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Google concept imagines adaptive ‘ledger’ that autonomously suggests ‘goals’ for users [Video]

Google has long worked towards a future where its services improve the lives of users. This was evident at I/O 2018 with Google Duplex, Assistant, and Maps, while a new push into “responsibility” and digital wellbeing was aimed at making sure Google gets the approach “right.”

An internal concept video emerged today that imagines Google and technology taking more of an active role in your life in order to shape and — possibly — improve it.

Published by The Verge, this internal video was created by the head of design at X, Alphabet’s moonshot division responsible for Google Brain, Glass, and Waymo. Nick Foster created it as part of what the company calls a “thought-experiment” that involves “speculative design” to “explore uncomfortable ideas and concepts in order to provoke discussion and debate.”

With that in mind, the core concept in the video is a “constantly evolving representation of who we are” called a “ledger.” It includes information collected from our devices and could be analyzed to determine user “actions, decisions, preferences, movements, and relationships.”

Google imagines a future where this corpus of data is more than historical reference, but “goal-oriented” and given a “volitional purpose.” Rather than being passive, it could work to help users meet pre-defined goals like staying healthy or reducing one’s environmental impact.

This video from 2016 created a mockup of an app called “Resolutions from Google” where goals include “Eat more healthy,” “Protect the environment,” and “Support local business.” After granting Google permission to access data, the service would hypothetically offer suggestions within third-party apps as visual overlays.

“suggestions may be converted not by the user, but by the ledger itself”

For example, it could recommend in Uber that you select the Uber Pool option or when buying groceries choosing locally grown produce. The system works to move users closer to the goal, modifying suggestions along the way. At this initial stage of this concept, the user selects the goal.

However, Google imagines the next step where it — controversially — is the one to offer goals and suggestions for how user’s should live their lives. In the example given, the ledger notices that it is missing a user’s weight for creating a recovery plan.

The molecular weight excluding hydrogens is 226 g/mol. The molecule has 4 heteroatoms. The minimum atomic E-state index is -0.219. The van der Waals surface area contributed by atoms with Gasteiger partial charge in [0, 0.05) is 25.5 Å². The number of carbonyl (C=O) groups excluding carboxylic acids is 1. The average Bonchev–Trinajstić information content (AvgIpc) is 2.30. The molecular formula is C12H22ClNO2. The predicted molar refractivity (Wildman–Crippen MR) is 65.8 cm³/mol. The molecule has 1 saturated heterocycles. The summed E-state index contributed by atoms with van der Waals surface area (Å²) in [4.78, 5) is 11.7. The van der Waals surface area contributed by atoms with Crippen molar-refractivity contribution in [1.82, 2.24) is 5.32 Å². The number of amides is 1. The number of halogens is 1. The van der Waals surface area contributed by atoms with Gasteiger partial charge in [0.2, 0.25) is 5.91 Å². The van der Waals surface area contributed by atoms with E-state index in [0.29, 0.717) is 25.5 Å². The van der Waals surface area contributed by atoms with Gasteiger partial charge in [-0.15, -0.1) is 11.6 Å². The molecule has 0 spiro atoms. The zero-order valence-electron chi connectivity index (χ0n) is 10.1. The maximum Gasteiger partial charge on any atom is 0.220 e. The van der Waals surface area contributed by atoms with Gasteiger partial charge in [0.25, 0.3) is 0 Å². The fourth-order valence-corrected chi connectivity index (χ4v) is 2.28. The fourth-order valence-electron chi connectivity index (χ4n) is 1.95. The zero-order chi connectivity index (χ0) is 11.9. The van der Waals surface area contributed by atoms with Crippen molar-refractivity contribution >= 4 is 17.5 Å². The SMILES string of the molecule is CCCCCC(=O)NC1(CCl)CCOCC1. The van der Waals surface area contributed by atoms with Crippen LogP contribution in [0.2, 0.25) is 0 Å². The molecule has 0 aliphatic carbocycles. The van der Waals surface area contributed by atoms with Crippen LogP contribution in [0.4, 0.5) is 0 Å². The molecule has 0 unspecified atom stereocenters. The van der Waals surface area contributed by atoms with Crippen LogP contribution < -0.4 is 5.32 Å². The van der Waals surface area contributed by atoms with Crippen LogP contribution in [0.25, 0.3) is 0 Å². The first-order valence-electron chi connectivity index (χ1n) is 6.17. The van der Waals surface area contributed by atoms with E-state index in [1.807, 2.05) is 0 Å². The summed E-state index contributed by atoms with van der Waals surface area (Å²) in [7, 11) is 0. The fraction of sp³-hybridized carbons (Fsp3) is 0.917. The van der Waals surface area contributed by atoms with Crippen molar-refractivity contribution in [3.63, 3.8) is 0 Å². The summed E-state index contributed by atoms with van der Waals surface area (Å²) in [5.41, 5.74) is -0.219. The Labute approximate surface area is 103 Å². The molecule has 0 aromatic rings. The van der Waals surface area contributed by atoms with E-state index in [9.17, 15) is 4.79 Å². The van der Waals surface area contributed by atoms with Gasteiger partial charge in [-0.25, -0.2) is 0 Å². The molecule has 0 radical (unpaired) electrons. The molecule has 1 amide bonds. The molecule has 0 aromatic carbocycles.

It would then work to find the user a scale to record and upload this data. If it does not find one, it could create a “bespoke” one through 3D printing that matches a user’s “historical data, taste, and aesthetic sensibility” so they’d be more likely to use it.

This frightening step enforces how Google and the ledger would be actively working to modify user behavior by trying to find a way that usage of the scale sticks.

However, the next step is even more ambitious, or frightening, where Google would compare past ledgers to “emerging” ones from new users to better guide future goals. The end result is enough data “to make increasingly accurate predictions about decisions and future behaviors.”

Google speculates that this mass collection of data could “develop a species level understanding of complex issues such as depression, health, and poverty.”

Even the ambitious video acknowledges that this technology and society is at “the very beginning,” but ends noting how it could benefit future generations and the human species as a whole.

The full video is available to watch here.

9to5Google’s Take

Even calling this video “early days” is an understatement. It’s a concept, and according to Google, it’s noting more than that. However, at the end of the day, it is a natural extension of what Google wants to do with things like Assistant to plan your day or Maps to suggests places you might like and how you could get there with the help of augmented reality.

I think most people will immediately disagree with the idea of the user losing control to determine or approve the goals suggested by a computer and artificial intelligence. Today’s assistants are inherently built with the user having the final say given the assistive nature.

As a society, we are only beginning to accept technology’s suggestions. For example, Waze might recommend we deviate from a known route for a new one that might be faster. With the new Google Maps features announced at I/O, users will begin seeing how well an AI could really discern preferences and offer similar suggestions.

However, at the end of the day, these recommendations are just suggestions that can be easily ignored. A system, like the concept proposed, where we have no direct control or apparent oversight is terrifying.

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Avatar for Abner Li Abner Li

Editor-in-chief. Interested in the minutiae of Google and Alphabet. Tips/talk: